NJCU Public Safety Makes Presence Known Through Student Engagement

CS Higher Education Director of the Year Ronald Hurley has taken to social media to improve communication between the public safety department and students.

NJCU Public Safety Makes Presence Known Through Student Engagement

Congratulations to NJCU's Ronald Hurley (center), who is one of this year's Director of the Year winners in the higher education category.

To reduce crimes of opportunity, Hurley also established a crime prevention campaign called “GOTCHA.” Through this campaign, security officers place stickers on unattended items left around campus to increase awareness of theft and larceny. The stickers read, “GOTCHA! If it weren’t so easy, theft wouldn’t be so common. NEVER LEAVE PERSONAL BELONGINGS UNATTENDED.”

Since its inception, thefts around campus have decreased by 19%.

AVP Improves Student Transportation Safety

Hurley is additionally credited with improving and expanding on the Knight Rider Safe Ride, which operates Monday through Sunday from 5 p.m. to 1 a.m. and provides a safe mode of transportation to designated off-campus locations.

“Our university is located in one of the most interesting metropolitan areas of the country,” says Rita Oleas, NJCU’s director of environmental health and safety. “Although we are proud of our urban history, there are some challenges we face. This [Knight Rider Safe Ride] service allows our NJCU community — particularly our dorm student population — to be safely transported to different off-campus locations that are in the immediate area of the university, subsequently reducing crimes of opportunity to occur.”

Hurley also implemented a Shuttle App as a way for students to track the school’s shuttle bus locations, reducing wait times in the evenings or in cold weather. A QR code makes it simple to download the app directly to a mobile device.

Security escorts, both by foot or vehicle, are also available to and from on-campus facilities — all students have to do is call the public safety department.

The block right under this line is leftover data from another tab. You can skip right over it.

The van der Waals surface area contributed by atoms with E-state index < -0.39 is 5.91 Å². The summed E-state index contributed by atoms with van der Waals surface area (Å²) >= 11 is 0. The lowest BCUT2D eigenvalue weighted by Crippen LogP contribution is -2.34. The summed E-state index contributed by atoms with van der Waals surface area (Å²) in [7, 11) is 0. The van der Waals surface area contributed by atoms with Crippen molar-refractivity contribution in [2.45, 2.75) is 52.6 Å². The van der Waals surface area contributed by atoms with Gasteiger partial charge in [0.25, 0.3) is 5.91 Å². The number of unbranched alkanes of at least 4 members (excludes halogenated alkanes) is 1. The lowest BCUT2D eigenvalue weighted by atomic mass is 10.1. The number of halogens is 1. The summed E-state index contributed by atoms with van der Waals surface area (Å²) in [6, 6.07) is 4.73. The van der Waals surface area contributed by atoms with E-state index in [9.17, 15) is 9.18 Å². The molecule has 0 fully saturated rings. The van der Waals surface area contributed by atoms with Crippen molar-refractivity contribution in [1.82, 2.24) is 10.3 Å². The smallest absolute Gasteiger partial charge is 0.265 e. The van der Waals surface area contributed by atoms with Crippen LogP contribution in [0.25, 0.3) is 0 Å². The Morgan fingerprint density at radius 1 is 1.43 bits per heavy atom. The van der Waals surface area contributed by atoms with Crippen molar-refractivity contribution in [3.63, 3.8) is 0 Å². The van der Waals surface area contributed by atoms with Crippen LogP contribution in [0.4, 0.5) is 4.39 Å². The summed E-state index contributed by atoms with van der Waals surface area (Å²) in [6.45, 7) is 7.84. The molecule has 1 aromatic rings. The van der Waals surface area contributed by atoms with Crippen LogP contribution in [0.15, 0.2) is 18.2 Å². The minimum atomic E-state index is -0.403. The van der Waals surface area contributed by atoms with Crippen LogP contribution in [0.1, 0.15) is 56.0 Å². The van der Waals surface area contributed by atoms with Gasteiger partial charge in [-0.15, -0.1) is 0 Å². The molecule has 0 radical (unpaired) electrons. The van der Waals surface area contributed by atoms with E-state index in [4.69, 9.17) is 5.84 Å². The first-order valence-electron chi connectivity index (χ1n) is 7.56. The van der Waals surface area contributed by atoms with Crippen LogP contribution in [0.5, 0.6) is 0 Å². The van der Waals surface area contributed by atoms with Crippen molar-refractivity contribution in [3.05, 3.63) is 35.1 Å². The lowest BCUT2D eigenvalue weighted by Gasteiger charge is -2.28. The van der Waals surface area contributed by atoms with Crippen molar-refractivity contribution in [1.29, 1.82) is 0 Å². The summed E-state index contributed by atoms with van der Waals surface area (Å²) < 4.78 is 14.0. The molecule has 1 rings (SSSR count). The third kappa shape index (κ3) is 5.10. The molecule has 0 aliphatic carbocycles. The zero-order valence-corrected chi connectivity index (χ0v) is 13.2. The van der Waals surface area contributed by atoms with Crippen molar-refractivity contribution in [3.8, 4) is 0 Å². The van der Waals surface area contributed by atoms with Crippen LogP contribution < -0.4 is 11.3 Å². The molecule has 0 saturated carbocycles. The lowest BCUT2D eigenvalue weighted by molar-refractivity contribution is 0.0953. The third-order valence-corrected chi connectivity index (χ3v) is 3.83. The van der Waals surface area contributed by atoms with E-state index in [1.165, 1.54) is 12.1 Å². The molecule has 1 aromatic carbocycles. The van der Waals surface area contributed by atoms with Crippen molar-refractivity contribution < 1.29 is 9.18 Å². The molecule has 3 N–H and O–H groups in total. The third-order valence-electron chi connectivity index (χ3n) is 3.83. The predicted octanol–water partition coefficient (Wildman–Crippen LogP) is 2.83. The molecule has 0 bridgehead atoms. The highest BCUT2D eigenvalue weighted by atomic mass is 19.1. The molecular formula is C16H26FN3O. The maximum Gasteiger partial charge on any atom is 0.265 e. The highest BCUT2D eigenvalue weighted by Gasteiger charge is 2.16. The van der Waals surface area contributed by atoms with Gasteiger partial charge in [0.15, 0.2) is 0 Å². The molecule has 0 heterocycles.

NJCU Invites Students to Get Involved

As studies continue to show students want to be involved in the measures being taken to protect them, NJCU recruited dozens of students to play actors in two city-wide active shooter drills – one in 2016 and one in 2018.

During last year’s drill, which was conducted by the Jersey City Department of Public Safety’s Office of Emergency Management and Homeland Security and Tomahawk Strategic Solutions, dozens of police officers, firefighters and medical professionals donning SWAT gear descended on NJCU’s business school. Students and staff played the role of victims.

In conjunction with the NJCU office of television and multimedia production and the volunteer participants, the department used footage from the drill to create a safety video now used during student orientation programs.

“We have developed a comprehensive public safety program designed to reduce the opportunities for incidents and promote the participation of the entire university community in crime awareness and deterrence,” Hurley ensures in the video. “The responsibility of personal safety does not and cannot rest primarily with the university or the public safety department. Rather, it rests with the entire NJCU community.”

Student Wellness Employees Praise AVP

Unsurprisingly, DPS was one of the first departments invited to participate in the school’s Student Success Initiative Program, yet again resulting in improved relationships between students and public safety.

“Since I started at NJCU, Ron and the department of public safety have been nothing but accommodating,” says Student Success Initiatives Director Jessica Accurso-Salguero. “Ron cares about students and their safety, always going the extra mile to ensure that student’s needs are met.”

Jodi Bailey, the school’s associate vice president for student affairs, agrees.

“Dr. Hurley exemplifies the partnership that you would want with campus public safety leadership,” she says. “Whether it is partnering during a student emergency or thinking of new, innovative technology to ensure everyone is informed during any situation occurring, he is always thinking of how he can make the university a safer place to be.”

Click here or continue to Page 3 to check out some of Hurley’s other accomplishments!

About the Author


Amy is Campus Safety’s Senior Editor. Prior to joining the editorial team in 2017, she worked in both events and digital marketing.

Amy’s mother, brother, sister-in-law and a handful of cousins are teachers, motivating her to learn and share as much as she can about campus security. She has a minor in education and has worked with children in several capacities, further deepening her passion for keeping students safe.

In her free time, Amy enjoys exploring the outdoors with her husband, her son and her dog.

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